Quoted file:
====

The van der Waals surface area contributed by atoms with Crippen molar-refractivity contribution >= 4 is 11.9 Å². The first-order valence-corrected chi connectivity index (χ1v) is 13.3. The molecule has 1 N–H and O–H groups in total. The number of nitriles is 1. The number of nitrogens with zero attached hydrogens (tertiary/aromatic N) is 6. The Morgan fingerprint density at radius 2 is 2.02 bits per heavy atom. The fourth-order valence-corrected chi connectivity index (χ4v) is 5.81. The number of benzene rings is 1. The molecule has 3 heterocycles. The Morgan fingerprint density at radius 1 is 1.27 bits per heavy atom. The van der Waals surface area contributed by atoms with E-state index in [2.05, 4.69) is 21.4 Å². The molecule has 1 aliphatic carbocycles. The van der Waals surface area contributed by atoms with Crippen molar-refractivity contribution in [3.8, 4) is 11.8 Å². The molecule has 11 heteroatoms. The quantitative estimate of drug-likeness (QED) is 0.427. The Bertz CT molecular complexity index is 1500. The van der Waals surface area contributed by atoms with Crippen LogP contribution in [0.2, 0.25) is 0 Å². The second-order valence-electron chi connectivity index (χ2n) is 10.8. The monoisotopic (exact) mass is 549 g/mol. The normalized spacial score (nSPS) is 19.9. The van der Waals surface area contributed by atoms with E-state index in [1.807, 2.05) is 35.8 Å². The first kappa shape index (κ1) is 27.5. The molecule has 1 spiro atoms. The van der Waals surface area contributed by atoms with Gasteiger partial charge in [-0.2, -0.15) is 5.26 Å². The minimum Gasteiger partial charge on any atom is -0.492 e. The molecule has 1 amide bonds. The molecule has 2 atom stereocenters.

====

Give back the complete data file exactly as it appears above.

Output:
The van der Waals surface area contributed by atoms with Crippen molar-refractivity contribution >= 4 is 11.9 Å². The first-order valence-corrected chi connectivity index (χ1v) is 13.3. The molecule has 1 N–H and O–H groups in total. The number of nitriles is 1. The number of nitrogens with zero attached hydrogens (tertiary/aromatic N) is 6. The Morgan fingerprint density at radius 2 is 2.02 bits per heavy atom. The fourth-order valence-corrected chi connectivity index (χ4v) is 5.81. The number of benzene rings is 1. The molecule has 3 heterocycles. The Morgan fingerprint density at radius 1 is 1.27 bits per heavy atom. The van der Waals surface area contributed by atoms with E-state index in [2.05, 4.69) is 21.4 Å². The molecule has 1 aliphatic carbocycles. The van der Waals surface area contributed by atoms with Crippen molar-refractivity contribution in [3.8, 4) is 11.8 Å². The molecule has 11 heteroatoms. The quantitative estimate of drug-likeness (QED) is 0.427. The Bertz CT molecular complexity index is 1500. The van der Waals surface area contributed by atoms with Crippen LogP contribution in [0.2, 0.25) is 0 Å². The second-order valence-electron chi connectivity index (χ2n) is 10.8. The monoisotopic (exact) mass is 549 g/mol. The normalized spacial score (nSPS) is 19.9. The van der Waals surface area contributed by atoms with E-state index in [1.807, 2.05) is 35.8 Å². The first kappa shape index (κ1) is 27.5. The molecule has 1 spiro atoms. The van der Waals surface area contributed by atoms with Gasteiger partial charge in [-0.2, -0.15) is 5.26 Å². The minimum Gasteiger partial charge on any atom is -0.492 e. The molecule has 1 amide bonds. The molecule has 2 atom stereocenters.